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Guest feature : the affinity triangle

CREATIVISTS -I WANT YOU PROJECT

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As part of my mission to promote mental wellbeing and creative self-expression,Duncan Foster, who is a producer and musician of the Affinity Triangle & novelist based in Hebden Bridge, West Yorkshire wrote this enlightening, charming & candid portrait of his childhood, & how being able to express himself in negative and in more positive creative ways helped him. I want to thank, Dunc for making my job as an interviewer far too easy.

The Affinity triangle is working on multiple projects in the next upcoming week. I’ll feature them on my website.

In Dunc’s own words ” I write & produce all the music for The Affinity Triangle, sometimes featuring instrumentalists such as Liz Dever on the Violin. Although the latest release from The Affinity Triangle is a Dub Remix of the preceding release, An Saoghal Stuthach (the material world). The song has been remixed by Dark Optics a World/Dub/Triphop producer & an old schoolmate of Dunc’s. Dark Optics is also releasingmusic featuring The Affinity Triangle, the words of Dunc Foster on a track called Pilgrimage. The two hope to collaborate more in the future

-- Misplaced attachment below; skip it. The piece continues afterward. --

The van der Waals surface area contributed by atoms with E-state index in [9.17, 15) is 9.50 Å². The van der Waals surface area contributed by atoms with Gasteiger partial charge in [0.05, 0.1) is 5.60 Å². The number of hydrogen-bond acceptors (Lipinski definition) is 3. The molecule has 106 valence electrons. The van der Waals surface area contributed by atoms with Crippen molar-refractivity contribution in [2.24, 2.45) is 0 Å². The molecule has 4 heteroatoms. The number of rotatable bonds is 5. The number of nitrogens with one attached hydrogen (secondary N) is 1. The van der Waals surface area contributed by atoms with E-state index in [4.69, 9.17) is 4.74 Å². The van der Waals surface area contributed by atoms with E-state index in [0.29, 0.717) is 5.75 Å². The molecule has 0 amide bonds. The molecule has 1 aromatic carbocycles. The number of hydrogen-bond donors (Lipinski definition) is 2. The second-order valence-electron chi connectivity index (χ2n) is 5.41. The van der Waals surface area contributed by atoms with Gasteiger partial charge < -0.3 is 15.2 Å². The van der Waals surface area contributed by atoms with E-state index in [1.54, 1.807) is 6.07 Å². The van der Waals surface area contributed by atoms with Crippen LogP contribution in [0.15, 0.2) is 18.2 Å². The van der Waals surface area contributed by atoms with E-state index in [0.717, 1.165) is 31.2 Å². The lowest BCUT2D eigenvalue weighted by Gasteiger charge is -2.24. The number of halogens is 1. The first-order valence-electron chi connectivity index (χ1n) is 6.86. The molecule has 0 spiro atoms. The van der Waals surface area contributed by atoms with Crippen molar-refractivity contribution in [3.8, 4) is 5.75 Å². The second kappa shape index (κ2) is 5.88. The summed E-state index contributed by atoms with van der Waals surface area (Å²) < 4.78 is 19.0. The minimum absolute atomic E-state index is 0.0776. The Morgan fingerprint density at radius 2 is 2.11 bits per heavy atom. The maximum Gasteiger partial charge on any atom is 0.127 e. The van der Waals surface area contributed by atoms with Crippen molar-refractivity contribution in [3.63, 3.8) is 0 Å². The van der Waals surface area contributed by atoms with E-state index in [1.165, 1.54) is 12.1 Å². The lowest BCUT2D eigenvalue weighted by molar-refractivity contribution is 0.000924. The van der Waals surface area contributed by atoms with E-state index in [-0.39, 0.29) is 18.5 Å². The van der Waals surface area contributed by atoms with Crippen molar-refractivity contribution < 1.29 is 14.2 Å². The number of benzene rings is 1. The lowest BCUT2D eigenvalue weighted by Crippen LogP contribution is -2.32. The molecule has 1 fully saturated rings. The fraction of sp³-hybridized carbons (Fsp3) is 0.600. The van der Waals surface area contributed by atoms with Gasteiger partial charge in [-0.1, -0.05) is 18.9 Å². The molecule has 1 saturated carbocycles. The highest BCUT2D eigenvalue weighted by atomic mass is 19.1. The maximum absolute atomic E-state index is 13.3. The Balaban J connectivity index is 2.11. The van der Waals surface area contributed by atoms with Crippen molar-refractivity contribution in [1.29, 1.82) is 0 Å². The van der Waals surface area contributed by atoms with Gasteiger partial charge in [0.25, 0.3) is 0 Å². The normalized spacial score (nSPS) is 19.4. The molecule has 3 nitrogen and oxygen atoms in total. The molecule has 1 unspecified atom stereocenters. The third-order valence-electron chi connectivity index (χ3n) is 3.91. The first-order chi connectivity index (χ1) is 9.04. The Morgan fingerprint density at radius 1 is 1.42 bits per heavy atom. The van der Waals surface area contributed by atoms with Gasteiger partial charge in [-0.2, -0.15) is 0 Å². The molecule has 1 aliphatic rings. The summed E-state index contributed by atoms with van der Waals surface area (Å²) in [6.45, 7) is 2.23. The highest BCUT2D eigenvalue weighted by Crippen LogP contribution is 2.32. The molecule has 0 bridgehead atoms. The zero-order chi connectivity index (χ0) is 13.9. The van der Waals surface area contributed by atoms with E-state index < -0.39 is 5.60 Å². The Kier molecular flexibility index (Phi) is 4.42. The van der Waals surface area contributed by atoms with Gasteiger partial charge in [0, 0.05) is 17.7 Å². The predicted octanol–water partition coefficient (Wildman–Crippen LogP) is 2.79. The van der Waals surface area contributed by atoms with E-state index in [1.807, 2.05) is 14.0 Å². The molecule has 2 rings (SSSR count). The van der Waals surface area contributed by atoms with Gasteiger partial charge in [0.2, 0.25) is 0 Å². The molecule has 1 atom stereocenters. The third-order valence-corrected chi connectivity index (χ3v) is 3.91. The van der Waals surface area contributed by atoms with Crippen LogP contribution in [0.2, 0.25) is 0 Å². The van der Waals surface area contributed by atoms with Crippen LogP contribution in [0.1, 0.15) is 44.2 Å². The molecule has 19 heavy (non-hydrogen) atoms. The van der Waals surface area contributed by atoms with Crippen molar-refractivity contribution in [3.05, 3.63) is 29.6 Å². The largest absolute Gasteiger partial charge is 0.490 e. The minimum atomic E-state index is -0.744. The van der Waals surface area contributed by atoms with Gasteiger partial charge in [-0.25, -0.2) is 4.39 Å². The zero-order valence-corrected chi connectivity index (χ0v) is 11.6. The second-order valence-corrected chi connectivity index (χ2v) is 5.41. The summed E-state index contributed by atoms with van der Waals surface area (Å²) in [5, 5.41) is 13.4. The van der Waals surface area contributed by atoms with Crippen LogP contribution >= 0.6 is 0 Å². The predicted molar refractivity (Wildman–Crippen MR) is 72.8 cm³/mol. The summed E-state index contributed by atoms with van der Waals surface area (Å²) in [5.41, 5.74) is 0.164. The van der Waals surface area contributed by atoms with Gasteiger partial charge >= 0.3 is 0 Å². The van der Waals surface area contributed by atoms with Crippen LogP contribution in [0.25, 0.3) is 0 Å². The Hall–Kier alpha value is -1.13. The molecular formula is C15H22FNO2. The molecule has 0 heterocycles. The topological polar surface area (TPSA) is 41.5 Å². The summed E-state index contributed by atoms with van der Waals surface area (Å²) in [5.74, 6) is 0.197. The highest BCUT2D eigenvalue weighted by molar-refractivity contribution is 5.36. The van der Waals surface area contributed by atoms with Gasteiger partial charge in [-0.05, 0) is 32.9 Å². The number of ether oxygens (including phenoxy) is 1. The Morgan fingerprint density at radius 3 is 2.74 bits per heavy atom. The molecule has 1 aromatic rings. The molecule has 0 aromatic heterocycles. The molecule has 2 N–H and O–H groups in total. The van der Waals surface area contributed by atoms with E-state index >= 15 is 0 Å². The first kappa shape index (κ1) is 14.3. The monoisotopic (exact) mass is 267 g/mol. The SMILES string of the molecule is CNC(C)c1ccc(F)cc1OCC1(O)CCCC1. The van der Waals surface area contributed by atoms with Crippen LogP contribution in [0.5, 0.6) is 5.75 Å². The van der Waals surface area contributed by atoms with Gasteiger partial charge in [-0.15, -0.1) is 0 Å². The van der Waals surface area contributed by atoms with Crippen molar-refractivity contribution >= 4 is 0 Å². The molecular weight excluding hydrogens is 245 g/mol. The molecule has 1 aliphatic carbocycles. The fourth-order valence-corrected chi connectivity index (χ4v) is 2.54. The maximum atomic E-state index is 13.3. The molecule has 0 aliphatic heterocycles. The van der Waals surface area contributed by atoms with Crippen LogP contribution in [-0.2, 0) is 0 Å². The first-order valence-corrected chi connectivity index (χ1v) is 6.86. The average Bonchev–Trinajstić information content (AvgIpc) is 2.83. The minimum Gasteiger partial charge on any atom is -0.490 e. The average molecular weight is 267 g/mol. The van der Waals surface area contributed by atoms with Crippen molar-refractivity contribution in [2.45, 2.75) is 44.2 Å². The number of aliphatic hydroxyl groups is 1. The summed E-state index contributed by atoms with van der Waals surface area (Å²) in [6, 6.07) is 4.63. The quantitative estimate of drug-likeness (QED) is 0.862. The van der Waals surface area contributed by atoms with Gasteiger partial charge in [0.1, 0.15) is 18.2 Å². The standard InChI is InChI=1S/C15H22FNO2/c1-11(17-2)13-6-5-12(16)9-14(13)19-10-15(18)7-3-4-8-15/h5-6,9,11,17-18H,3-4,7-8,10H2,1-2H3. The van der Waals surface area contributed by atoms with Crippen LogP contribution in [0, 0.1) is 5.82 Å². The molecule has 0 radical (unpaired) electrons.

His music is described as folk-pop, pop, melodic dub ( with other mixes).

Before going into this I just wanna say that I’ve had lots of fun in my life & found enjoyment in my experiences & in the people I have connected with, my family & friends who I love. Talking about issues which have a negative effect on mental health is gonna draw me to talk about my own little struggles on the path to my current situation. Everyone has different levels of privileges & disadvantages. I’m not comparing my personal experiences to anyone else’s.